A federal judge in New York will soon have to decide whether to send Moira Donegan to trial for allegedly defaming Stephen Elliott in a spreadsheet called “Shitty Media Men,” which circulated in October 2017 and allowed women to anonymously contribute stories of being victims of sexual misconduct. On Wednesday, summary judgment papers were unsealed and preview a forthcoming ruling that is certain to be legally adventurous.

Elliott, a widely published author and director of About Cherry and Happy Baby, is looking to punish Donegan, creator of the spreadsheet, for an entry that accused him of rape, sexual harassment and coercion.

In response, Donegan has deployed a rather innovative defense: Section 230 of the Communications Decency Act, which affords providers and users of tech services fairly broad immunity for third-party content. Typically, when Section 230 gets discussed, it’s in the context of how the law shields the likes of Facebook and Twitter. Much rarer are conversations about the legal privileges for those using interactive services like Donegan, who was inspired by the #MeToo movement to create and provide a Google spreadsheet for other women working in media.

But a Section 230 defense will only work for Donegan if the defamatory statements were really made by someone else, and Elliott is telling a judge that there is a genuine dispute of material fact regarding her responsibility for the content. In opposition to summary judgment, Elliott doesn’t have evidence that firmly establishes she was the individual who accused him of rape. But Elliott seizes upon deleted communications and her lack of recall during a deposition to challenge her credibility. In particular, Elliott has been frustrated in learning what exactly she solicited from others, and whether she encouraged unlawful content.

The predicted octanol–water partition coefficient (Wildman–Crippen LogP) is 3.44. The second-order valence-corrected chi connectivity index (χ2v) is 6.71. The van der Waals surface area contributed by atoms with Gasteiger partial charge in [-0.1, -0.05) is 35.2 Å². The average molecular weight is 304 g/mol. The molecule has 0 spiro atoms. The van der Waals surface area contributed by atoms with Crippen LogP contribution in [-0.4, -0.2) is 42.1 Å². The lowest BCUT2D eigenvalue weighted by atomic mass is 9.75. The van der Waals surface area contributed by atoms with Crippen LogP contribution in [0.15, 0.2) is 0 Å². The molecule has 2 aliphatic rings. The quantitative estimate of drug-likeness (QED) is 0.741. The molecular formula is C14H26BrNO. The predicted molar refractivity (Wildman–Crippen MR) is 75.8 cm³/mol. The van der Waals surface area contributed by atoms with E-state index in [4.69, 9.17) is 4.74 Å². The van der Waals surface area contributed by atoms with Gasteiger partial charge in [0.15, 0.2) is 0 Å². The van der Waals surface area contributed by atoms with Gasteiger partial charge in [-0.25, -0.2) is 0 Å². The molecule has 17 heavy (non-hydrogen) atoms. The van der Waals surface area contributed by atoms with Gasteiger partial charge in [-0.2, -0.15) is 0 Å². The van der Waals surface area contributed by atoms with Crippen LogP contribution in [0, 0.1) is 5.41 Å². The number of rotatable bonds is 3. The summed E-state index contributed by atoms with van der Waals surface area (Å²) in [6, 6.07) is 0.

“There is little in [the] way of documentary evidence because Ms. Donegan destroyed it after being advised she could face legal liability,” states Elliott’s opposition brief. “As the majority of communications are not before the Court, and Ms. Donegan cannot recall what she wrote in the email in which she circulated the spreadsheet, she fails to meet her burden regarding specific encouragement.”

Donegan’s attorneys respond that doubts about credibility aren’t enough to overcome summary judgment, especially when she sat for a 12-hour deposition and has provided affidavits about her role with respect to the spreadsheet. “[T]he undisputed facts drawn from that record confirm that Ms. Donegan neither created nor developed the alleged defamatory statements about Mr. Elliott,” states the unsealed brief.

The coming decision from U.S. District Court Judge LaShann DeArcy Hall will also likely get into a fuller examination of what it means to specifically encourage unlawful content. That’s because there’s some legal precedent (here and here) for the notion that tech services forfeit Section 230 immunity by doing such.

Was Donegan’s role merely administrative or something more?

“I wouldn’t say that I encouraged or incited or invited or solicited,” she testified. “I would say I made the document available for women to put their experiences of sexual violence and sexual harassment into it.”

Although Elliott hypes destruction of evidence, he does point to one of her emails to suggest her role was much greater than a mere publisher of content contributed by others. In one email where she explained the shut-down of Shitty Media Men, she wrote, “I got advice from some lawyer friends that I and the other original non-anonymous commenters were open to libel suits. People were starting to use the sheet for calling out aggressive dates and creepy DMs, which are real violations but also not what I wanted to use the document for — it put me in a position of arbitrating whose trauma ‘counted’ and whose didn’t, which just felt so awful.”

Elliott’s attorneys at Nesenoff & Miltenberg write in the brief (read here) that if she was merely providing a neutral platform in which users entered information, she wouldn’t be in a position of arbitrating whose trauma counted.

“No reasonable juror would read this email as establishing that Ms. Donegan was actively controlling, editing or altering the content of the Spreadsheet,” respond Donegan’s lawyers Roberta Kaplan and Joshua Matz. (See full brief here.) “In fact, it establishes the very opposite proposition: she did not want to be in that position and therefore shut the Spreadsheet down rather than seek to arbitrate what content would appear.”

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